So the chair is technically finished, I'm going to wait a few weeks for the tung oil to catalyze then try another coat of oil-urethane, then on the paste wax and 0000 steel wool. till then I'm just waiting on my walnut.
Until the time I can commence with the three-chair production, I still have in my possession these amazing pieces of hard maple.
I mean, it is, don't get me wrong, but working it is like carving alabaster, but with a very definite grain, changing directions through the board (if you really want to call a two inch by thirteen inch by eight feet piece of wood a board, I like slab myself) I cut three feet off each and joined them up with a half blind, lipped box joint, which will be through pegged before jointing. sounds like a lot of work but the entire middle piece needs to be sound, then all three will be edge joined and bread boarded. I'm figuring four hours work for each side of the joint and a couple finessing it into place.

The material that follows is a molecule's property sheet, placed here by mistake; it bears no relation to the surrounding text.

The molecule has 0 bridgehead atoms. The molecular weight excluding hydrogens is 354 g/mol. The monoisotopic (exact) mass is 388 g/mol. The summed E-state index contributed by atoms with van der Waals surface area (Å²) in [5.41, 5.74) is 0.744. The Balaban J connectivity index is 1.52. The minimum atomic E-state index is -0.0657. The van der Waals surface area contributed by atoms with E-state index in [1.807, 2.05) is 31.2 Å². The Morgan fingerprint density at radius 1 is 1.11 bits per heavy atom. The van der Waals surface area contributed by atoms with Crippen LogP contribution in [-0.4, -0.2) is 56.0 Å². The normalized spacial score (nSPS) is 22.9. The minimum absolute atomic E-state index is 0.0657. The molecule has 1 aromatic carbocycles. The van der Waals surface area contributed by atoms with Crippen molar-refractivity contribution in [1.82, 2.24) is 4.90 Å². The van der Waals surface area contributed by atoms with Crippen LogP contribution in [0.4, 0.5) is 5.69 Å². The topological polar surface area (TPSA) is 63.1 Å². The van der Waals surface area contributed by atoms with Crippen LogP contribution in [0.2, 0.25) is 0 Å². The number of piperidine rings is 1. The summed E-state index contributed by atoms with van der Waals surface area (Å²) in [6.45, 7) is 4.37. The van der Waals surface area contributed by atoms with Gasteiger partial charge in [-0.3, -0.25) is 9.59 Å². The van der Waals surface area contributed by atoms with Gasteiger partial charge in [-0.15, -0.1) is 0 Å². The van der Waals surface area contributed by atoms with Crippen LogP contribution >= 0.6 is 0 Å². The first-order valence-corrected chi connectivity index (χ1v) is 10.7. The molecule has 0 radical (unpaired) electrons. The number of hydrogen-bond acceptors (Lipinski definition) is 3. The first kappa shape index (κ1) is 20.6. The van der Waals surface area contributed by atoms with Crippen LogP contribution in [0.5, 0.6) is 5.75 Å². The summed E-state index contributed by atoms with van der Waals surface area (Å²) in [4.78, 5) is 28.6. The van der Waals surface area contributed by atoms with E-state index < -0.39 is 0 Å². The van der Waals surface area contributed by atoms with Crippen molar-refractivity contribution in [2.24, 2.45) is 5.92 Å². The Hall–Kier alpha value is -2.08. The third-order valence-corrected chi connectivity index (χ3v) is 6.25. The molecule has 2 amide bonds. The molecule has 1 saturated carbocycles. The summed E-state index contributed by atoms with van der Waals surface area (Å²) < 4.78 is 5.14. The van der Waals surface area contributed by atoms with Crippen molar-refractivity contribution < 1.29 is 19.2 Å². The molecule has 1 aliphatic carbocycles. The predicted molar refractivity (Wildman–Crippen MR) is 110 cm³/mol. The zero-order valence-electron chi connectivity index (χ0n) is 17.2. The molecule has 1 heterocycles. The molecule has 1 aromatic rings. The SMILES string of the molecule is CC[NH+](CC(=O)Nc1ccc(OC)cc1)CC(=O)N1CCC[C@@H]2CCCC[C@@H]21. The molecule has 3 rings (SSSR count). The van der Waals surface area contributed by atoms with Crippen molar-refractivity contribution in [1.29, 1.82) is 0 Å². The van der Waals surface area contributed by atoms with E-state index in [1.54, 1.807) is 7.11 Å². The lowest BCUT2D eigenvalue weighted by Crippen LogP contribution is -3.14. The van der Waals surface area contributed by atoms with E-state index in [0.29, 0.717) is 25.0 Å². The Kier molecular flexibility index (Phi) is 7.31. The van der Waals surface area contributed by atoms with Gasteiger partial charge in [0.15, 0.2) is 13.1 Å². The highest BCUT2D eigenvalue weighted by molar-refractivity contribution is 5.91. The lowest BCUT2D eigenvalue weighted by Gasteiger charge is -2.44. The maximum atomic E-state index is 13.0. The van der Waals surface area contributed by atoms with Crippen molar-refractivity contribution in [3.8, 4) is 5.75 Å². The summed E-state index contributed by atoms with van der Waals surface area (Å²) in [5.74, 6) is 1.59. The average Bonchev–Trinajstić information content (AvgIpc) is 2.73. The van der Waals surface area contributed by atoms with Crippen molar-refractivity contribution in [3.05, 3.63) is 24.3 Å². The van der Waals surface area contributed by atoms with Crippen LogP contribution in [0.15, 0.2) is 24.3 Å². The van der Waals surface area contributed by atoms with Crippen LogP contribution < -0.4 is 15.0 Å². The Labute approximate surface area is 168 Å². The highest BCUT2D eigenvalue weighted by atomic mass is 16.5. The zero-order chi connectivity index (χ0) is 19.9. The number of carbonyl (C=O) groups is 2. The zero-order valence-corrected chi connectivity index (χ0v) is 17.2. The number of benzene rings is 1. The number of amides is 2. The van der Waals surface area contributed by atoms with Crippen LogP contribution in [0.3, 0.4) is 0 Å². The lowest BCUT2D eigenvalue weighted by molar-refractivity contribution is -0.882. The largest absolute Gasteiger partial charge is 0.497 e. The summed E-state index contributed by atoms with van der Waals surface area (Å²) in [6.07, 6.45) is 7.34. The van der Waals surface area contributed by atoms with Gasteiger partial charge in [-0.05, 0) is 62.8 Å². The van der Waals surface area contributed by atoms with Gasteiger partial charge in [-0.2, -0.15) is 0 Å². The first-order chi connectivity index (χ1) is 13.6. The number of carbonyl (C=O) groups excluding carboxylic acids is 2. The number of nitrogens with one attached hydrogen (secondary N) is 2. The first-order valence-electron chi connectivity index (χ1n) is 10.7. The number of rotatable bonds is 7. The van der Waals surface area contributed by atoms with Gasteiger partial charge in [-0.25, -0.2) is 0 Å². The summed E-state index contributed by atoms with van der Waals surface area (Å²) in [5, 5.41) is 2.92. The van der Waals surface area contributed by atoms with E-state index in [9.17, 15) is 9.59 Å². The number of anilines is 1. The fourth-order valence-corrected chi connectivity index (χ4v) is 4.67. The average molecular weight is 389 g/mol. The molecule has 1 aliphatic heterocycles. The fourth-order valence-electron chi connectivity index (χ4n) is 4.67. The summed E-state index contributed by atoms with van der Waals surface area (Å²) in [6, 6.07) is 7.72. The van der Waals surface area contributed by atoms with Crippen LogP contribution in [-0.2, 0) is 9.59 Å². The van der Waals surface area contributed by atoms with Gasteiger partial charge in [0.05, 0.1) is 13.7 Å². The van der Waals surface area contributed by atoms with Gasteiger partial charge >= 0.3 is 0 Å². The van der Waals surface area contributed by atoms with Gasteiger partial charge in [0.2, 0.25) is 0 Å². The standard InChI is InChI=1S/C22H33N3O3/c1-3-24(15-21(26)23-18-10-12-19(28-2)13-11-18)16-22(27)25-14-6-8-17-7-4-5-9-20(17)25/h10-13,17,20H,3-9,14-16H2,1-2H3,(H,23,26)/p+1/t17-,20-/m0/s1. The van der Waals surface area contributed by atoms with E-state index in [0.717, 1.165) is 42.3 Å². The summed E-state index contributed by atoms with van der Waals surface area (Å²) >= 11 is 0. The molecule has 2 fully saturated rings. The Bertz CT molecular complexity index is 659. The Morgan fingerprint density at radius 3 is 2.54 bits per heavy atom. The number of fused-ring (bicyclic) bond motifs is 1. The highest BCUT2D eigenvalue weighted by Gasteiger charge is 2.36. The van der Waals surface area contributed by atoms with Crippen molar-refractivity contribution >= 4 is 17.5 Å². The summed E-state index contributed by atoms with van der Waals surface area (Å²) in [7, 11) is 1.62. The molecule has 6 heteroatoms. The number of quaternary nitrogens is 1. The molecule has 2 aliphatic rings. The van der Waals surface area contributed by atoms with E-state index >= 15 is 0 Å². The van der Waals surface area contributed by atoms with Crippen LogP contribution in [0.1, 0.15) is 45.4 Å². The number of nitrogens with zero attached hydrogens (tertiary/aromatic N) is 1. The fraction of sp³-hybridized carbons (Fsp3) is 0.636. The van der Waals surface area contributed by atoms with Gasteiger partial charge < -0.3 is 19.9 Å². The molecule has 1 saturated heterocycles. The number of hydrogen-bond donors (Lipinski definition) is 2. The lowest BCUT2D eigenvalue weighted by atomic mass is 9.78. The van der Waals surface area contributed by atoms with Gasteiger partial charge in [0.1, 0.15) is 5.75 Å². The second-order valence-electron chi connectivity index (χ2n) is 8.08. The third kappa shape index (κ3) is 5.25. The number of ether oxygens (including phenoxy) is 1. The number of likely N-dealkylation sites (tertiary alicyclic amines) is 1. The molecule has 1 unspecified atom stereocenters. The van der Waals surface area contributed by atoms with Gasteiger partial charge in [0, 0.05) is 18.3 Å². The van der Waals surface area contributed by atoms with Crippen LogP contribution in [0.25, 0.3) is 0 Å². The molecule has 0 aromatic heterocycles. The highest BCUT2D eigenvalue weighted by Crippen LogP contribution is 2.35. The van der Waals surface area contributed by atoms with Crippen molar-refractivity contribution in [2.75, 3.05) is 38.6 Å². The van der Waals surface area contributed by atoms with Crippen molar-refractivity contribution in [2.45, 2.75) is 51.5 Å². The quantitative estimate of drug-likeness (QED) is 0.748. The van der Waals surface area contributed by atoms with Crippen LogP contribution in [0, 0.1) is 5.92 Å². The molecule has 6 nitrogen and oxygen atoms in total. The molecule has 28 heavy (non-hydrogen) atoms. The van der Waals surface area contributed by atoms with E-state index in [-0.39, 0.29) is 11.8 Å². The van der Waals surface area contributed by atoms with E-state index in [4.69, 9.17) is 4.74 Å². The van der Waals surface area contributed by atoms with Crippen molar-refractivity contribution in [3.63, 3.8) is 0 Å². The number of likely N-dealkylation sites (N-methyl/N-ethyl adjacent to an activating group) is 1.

However, there is a 5/8 inch cup to each long section and a bit of wind as well, so it's off to the jack, then on to the fore and finally jointer. I never realized how much surface area there was to these guys. I can go about a half an hour then need to rest, take a walk, shake it out. I feel like Arnold in Conan, my pecs are screaming, but I feel pumped!
As you can see, I'm still working out the base design , I've modelled the whole thing in SketchUp, including a half-assed rendering of the chairs, and have realized the compromise yet again, design vs. aesthetics vs. functionality.
There is one lesson in both gardening and wood working: